Pakistani Christians can strengthen moderate Islam by their example (COMMENTARY)

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Pakistani Christians hold candles to pay tribute and pray for victims of the Army Public School attack in Peshawar on the anniversary of the attack at a ceremony in Lahore, Pakistan, on December 16, 2015. Photo courtesy of REUTERS/Mohsin Raza 
*Editors: This photo may only be republished with RNS-SARWAR-OPED, originally transmitted on March 30, 2016.

Pakistani Christians hold candles to pay tribute and pray for victims of the Army Public School attack in Peshawar on the anniversary of the attack at a ceremony in Lahore, Pakistan, on December 16, 2015. Photo courtesy of REUTERS/Mohsin Raza *Editors: This photo may only be republished with RNS-SARWAR-OPED, originally transmitted on March 30, 2016.

(RNS) The spokesperson for the Tehreek-e-Taliban Pakistan proudly confessed to the bombing in a Lahore park: “We claim responsibility for the attack on Christians as they were celebrating Easter. We had been waiting for this occasion,” he said.

The Lahore carnage this past Sunday (March 27) claimed 72 people, including 36 Christians and 36 Muslims.

But the response of the city’s residents is remarkable. Militant Muslims were mutilating Christians, but moderate Muslims are donating blood.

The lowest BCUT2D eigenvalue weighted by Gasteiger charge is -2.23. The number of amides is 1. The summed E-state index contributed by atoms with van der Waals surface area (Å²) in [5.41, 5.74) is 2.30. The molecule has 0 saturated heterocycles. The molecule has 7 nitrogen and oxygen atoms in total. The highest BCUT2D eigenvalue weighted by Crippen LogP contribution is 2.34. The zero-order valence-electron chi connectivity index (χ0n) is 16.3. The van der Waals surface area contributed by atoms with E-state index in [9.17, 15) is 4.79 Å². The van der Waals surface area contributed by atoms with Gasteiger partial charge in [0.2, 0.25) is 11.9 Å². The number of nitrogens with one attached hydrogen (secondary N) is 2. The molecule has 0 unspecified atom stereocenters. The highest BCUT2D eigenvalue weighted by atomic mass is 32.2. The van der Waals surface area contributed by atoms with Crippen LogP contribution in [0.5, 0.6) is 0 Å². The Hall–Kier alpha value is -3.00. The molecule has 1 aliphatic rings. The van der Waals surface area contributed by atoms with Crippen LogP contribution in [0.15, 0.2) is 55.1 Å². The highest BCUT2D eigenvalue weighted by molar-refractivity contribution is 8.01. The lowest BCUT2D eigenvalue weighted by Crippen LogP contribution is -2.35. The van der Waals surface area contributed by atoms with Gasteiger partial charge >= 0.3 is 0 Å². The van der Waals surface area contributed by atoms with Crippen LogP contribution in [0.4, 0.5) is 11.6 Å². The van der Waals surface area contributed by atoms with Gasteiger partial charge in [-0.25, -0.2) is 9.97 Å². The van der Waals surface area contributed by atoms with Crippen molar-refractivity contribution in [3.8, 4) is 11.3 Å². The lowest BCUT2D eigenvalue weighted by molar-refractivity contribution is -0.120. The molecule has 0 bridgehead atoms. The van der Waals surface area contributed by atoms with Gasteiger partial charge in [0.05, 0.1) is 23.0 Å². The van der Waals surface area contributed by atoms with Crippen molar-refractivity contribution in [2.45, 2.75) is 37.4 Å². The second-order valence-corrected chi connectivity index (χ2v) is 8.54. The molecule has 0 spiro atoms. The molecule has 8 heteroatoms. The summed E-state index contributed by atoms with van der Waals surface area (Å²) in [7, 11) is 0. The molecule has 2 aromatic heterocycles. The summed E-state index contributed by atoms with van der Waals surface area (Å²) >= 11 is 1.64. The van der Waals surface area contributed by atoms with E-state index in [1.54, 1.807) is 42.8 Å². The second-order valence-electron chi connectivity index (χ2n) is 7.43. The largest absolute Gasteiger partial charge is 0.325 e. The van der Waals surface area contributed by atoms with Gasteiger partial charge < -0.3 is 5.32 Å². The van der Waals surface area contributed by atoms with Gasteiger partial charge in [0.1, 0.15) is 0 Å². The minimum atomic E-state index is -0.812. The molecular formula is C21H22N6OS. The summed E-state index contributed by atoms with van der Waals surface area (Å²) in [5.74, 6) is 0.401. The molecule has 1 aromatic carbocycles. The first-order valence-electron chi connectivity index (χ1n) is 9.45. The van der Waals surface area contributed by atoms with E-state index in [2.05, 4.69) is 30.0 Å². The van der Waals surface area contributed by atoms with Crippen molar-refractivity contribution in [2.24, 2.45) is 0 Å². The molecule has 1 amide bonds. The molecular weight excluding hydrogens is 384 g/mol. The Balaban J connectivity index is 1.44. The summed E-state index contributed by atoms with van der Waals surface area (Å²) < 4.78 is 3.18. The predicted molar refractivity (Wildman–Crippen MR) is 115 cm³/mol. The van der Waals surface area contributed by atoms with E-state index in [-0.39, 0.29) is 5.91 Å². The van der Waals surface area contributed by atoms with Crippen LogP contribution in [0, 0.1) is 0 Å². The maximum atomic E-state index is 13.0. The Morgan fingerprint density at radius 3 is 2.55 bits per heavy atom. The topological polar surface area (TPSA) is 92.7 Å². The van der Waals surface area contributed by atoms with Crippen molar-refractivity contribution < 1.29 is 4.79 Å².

This is a clear message to extremist Muslims that moderate Islam cannot be defeated.

We need some background to understand how both strains of deadly extremism and compassionate egalitarianism can exist side by side in Pakistan’s Muslim communities. 

From the beginning of the Muslim umma, or community, believers became fragmented. Sunni and Shiite are the primary division, haunted by memories of tribal animosity, bloodshed, theological and legal differences, and political strife. These divisions followed Muslims wherever they lived, including Pakistan. Divisions proliferated. The TTP, which claimed responsibility for the Lahore park attack, is one sliver of Sunni Islam.

Islam was firmly entrenched in Pakistan even before the country’s birth in 1947. St. Thomas was said to have lived in Taxila near Rawalpindi in the first century. He was followed by the sixth-century Nestorian Church, the Jesuit missionaries, the East India Co. and many Protestant missionaries. All helped Christianity coexist, survive and witness in an Islamic context.


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In August 1947, during the partition between India and Pakistan, Christian leaders decided to support Pakistan because of their shared culture, language and, to an extent, religion. Christians learned how to defend their faith, and have engaged Islam through debates and dialogue with Muslim theologians.

The period between 1947 and 1977 was one of peace for Christians. They served the nation in government offices and the armed forces.

But during the military regime of Zia-ul-Haq from 1978-89, the powerful Islamic extremists and religious-political parties imposed blasphemy laws on minorities. That was a blow to Christian identity and witness.